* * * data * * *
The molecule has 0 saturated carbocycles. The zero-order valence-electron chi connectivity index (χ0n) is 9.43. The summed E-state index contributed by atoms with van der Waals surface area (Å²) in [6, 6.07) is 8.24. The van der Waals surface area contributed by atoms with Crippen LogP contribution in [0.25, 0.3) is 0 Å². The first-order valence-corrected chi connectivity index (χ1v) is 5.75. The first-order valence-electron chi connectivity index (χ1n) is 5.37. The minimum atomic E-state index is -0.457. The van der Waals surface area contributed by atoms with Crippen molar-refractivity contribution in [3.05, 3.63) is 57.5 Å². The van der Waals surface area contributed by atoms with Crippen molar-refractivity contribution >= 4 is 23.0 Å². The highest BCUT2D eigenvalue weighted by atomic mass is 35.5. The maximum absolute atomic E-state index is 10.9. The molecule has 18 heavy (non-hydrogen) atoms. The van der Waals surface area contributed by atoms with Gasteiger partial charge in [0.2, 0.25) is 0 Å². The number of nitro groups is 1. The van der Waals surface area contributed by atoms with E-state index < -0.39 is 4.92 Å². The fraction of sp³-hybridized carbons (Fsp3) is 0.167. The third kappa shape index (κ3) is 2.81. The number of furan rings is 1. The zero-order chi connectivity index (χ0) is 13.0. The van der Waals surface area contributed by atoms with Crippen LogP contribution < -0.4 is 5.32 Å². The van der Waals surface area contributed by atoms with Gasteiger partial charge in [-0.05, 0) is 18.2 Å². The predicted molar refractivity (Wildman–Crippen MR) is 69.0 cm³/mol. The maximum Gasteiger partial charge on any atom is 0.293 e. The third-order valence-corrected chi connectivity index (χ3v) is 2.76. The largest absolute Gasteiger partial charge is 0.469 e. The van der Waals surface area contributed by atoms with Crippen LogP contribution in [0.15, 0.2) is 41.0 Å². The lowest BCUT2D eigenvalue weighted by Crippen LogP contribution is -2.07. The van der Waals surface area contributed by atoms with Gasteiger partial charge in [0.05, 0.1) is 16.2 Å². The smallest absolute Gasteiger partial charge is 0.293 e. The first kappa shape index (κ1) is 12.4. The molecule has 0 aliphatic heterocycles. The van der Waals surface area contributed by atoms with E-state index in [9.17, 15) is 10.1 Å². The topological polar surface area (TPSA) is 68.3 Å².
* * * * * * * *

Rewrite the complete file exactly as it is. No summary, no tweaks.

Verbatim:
The molecule has 0 saturated carbocycles. The zero-order valence-electron chi connectivity index (χ0n) is 9.43. The summed E-state index contributed by atoms with van der Waals surface area (Å²) in [6, 6.07) is 8.24. The van der Waals surface area contributed by atoms with Crippen LogP contribution in [0.25, 0.3) is 0 Å². The first-order valence-corrected chi connectivity index (χ1v) is 5.75. The first-order valence-electron chi connectivity index (χ1n) is 5.37. The minimum atomic E-state index is -0.457. The van der Waals surface area contributed by atoms with Crippen molar-refractivity contribution in [3.05, 3.63) is 57.5 Å². The van der Waals surface area contributed by atoms with Crippen molar-refractivity contribution >= 4 is 23.0 Å². The highest BCUT2D eigenvalue weighted by atomic mass is 35.5. The maximum absolute atomic E-state index is 10.9. The molecule has 18 heavy (non-hydrogen) atoms. The van der Waals surface area contributed by atoms with Gasteiger partial charge in [0.2, 0.25) is 0 Å². The number of nitro groups is 1. The van der Waals surface area contributed by atoms with E-state index < -0.39 is 4.92 Å². The fraction of sp³-hybridized carbons (Fsp3) is 0.167. The third kappa shape index (κ3) is 2.81. The number of furan rings is 1. The zero-order chi connectivity index (χ0) is 13.0. The van der Waals surface area contributed by atoms with Crippen LogP contribution < -0.4 is 5.32 Å². The van der Waals surface area contributed by atoms with Gasteiger partial charge in [-0.05, 0) is 18.2 Å². The predicted molar refractivity (Wildman–Crippen MR) is 69.0 cm³/mol. The maximum Gasteiger partial charge on any atom is 0.293 e. The third-order valence-corrected chi connectivity index (χ3v) is 2.76. The largest absolute Gasteiger partial charge is 0.469 e. The van der Waals surface area contributed by atoms with Crippen LogP contribution in [0.15, 0.2) is 41.0 Å². The lowest BCUT2D eigenvalue weighted by Crippen LogP contribution is -2.07. The van der Waals surface area contributed by atoms with Gasteiger partial charge in [0.05, 0.1) is 16.2 Å². The smallest absolute Gasteiger partial charge is 0.293 e. The first kappa shape index (κ1) is 12.4. The molecule has 0 aliphatic heterocycles. The van der Waals surface area contributed by atoms with E-state index in [9.17, 15) is 10.1 Å². The topological polar surface area (TPSA) is 68.3 Å².